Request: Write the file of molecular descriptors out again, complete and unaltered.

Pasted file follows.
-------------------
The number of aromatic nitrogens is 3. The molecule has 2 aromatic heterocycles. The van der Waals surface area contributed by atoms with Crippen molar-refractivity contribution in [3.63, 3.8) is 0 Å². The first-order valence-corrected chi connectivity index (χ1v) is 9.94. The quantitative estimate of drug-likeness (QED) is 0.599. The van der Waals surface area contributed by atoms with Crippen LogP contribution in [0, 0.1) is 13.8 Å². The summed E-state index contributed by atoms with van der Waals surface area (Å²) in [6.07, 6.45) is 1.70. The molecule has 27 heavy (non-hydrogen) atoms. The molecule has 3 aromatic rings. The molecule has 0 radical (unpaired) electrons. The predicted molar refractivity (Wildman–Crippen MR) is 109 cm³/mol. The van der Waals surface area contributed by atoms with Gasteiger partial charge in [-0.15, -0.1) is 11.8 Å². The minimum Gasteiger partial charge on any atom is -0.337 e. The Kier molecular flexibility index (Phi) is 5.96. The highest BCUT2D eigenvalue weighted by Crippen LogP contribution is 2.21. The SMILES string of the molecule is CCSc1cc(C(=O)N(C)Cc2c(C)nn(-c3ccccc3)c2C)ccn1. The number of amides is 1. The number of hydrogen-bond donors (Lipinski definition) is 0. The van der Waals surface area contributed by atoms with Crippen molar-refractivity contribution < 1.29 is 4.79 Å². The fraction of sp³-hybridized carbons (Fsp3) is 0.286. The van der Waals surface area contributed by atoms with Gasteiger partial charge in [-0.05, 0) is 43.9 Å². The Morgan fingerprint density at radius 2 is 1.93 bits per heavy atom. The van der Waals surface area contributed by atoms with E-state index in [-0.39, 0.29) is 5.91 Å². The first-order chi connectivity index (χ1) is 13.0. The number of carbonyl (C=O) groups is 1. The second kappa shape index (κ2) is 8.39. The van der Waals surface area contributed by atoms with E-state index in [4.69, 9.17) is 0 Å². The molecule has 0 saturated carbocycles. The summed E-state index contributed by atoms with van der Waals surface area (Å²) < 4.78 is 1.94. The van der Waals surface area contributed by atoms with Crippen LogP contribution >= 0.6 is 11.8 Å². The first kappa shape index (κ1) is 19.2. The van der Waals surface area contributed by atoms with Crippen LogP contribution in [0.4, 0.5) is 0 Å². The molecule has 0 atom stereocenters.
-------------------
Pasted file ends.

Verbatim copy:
The number of aromatic nitrogens is 3. The molecule has 2 aromatic heterocycles. The van der Waals surface area contributed by atoms with Crippen molar-refractivity contribution in [3.63, 3.8) is 0 Å². The first-order valence-corrected chi connectivity index (χ1v) is 9.94. The quantitative estimate of drug-likeness (QED) is 0.599. The van der Waals surface area contributed by atoms with Crippen LogP contribution in [0, 0.1) is 13.8 Å². The summed E-state index contributed by atoms with van der Waals surface area (Å²) in [6.07, 6.45) is 1.70. The molecule has 27 heavy (non-hydrogen) atoms. The molecule has 3 aromatic rings. The molecule has 0 radical (unpaired) electrons. The predicted molar refractivity (Wildman–Crippen MR) is 109 cm³/mol. The van der Waals surface area contributed by atoms with Gasteiger partial charge in [-0.15, -0.1) is 11.8 Å². The minimum Gasteiger partial charge on any atom is -0.337 e. The Kier molecular flexibility index (Phi) is 5.96. The highest BCUT2D eigenvalue weighted by Crippen LogP contribution is 2.21. The SMILES string of the molecule is CCSc1cc(C(=O)N(C)Cc2c(C)nn(-c3ccccc3)c2C)ccn1. The number of amides is 1. The number of hydrogen-bond donors (Lipinski definition) is 0. The van der Waals surface area contributed by atoms with Crippen molar-refractivity contribution < 1.29 is 4.79 Å². The fraction of sp³-hybridized carbons (Fsp3) is 0.286. The van der Waals surface area contributed by atoms with Gasteiger partial charge in [-0.05, 0) is 43.9 Å². The Morgan fingerprint density at radius 2 is 1.93 bits per heavy atom. The van der Waals surface area contributed by atoms with E-state index in [-0.39, 0.29) is 5.91 Å². The first-order chi connectivity index (χ1) is 13.0. The number of carbonyl (C=O) groups is 1. The second kappa shape index (κ2) is 8.39. The van der Waals surface area contributed by atoms with E-state index in [4.69, 9.17) is 0 Å². The molecule has 0 saturated carbocycles. The summed E-state index contributed by atoms with van der Waals surface area (Å²) < 4.78 is 1.94. The van der Waals surface area contributed by atoms with Crippen LogP contribution >= 0.6 is 11.8 Å². The first kappa shape index (κ1) is 19.2. The van der Waals surface area contributed by atoms with Crippen LogP contribution in [0.4, 0.5) is 0 Å². The molecule has 0 atom stereocenters.